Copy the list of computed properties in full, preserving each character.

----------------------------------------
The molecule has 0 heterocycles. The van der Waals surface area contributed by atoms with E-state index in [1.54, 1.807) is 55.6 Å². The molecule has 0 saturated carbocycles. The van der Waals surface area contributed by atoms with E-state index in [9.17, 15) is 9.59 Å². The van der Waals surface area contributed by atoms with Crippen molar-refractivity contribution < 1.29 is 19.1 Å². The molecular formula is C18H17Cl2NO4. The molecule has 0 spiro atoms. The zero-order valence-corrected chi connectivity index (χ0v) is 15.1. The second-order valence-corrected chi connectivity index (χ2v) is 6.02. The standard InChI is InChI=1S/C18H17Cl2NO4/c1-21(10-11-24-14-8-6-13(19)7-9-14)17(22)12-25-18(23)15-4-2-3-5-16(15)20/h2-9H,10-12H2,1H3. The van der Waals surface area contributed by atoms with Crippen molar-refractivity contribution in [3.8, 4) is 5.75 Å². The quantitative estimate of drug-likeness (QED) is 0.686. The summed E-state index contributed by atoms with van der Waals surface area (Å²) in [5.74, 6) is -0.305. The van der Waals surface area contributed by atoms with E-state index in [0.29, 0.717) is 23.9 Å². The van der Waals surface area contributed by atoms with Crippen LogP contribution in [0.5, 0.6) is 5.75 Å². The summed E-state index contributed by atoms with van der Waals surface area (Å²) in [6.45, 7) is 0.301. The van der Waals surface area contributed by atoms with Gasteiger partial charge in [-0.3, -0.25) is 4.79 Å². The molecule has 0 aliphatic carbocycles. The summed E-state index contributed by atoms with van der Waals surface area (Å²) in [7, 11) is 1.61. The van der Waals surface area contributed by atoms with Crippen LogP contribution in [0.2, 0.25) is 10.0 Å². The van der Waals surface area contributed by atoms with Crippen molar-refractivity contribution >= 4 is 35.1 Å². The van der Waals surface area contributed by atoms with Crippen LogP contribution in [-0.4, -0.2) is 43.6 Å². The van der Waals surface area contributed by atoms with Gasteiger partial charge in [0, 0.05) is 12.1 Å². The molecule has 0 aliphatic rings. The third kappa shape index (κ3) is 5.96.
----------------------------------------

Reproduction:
The molecule has 0 heterocycles. The van der Waals surface area contributed by atoms with E-state index in [1.54, 1.807) is 55.6 Å². The molecule has 0 saturated carbocycles. The van der Waals surface area contributed by atoms with E-state index in [9.17, 15) is 9.59 Å². The van der Waals surface area contributed by atoms with Crippen molar-refractivity contribution < 1.29 is 19.1 Å². The molecular formula is C18H17Cl2NO4. The molecule has 0 spiro atoms. The zero-order valence-corrected chi connectivity index (χ0v) is 15.1. The second-order valence-corrected chi connectivity index (χ2v) is 6.02. The standard InChI is InChI=1S/C18H17Cl2NO4/c1-21(10-11-24-14-8-6-13(19)7-9-14)17(22)12-25-18(23)15-4-2-3-5-16(15)20/h2-9H,10-12H2,1H3. The van der Waals surface area contributed by atoms with Crippen molar-refractivity contribution in [3.8, 4) is 5.75 Å². The quantitative estimate of drug-likeness (QED) is 0.686. The summed E-state index contributed by atoms with van der Waals surface area (Å²) in [5.74, 6) is -0.305. The van der Waals surface area contributed by atoms with E-state index in [0.29, 0.717) is 23.9 Å². The van der Waals surface area contributed by atoms with Crippen LogP contribution in [0.5, 0.6) is 5.75 Å². The summed E-state index contributed by atoms with van der Waals surface area (Å²) in [6.45, 7) is 0.301. The van der Waals surface area contributed by atoms with Gasteiger partial charge in [-0.3, -0.25) is 4.79 Å². The molecule has 0 aliphatic carbocycles. The summed E-state index contributed by atoms with van der Waals surface area (Å²) in [7, 11) is 1.61. The van der Waals surface area contributed by atoms with Crippen LogP contribution in [0.2, 0.25) is 10.0 Å². The van der Waals surface area contributed by atoms with Crippen molar-refractivity contribution >= 4 is 35.1 Å². The van der Waals surface area contributed by atoms with Crippen LogP contribution in [-0.4, -0.2) is 43.6 Å². The van der Waals surface area contributed by atoms with Gasteiger partial charge in [0, 0.05) is 12.1 Å². The molecule has 0 aliphatic rings. The third kappa shape index (κ3) is 5.96.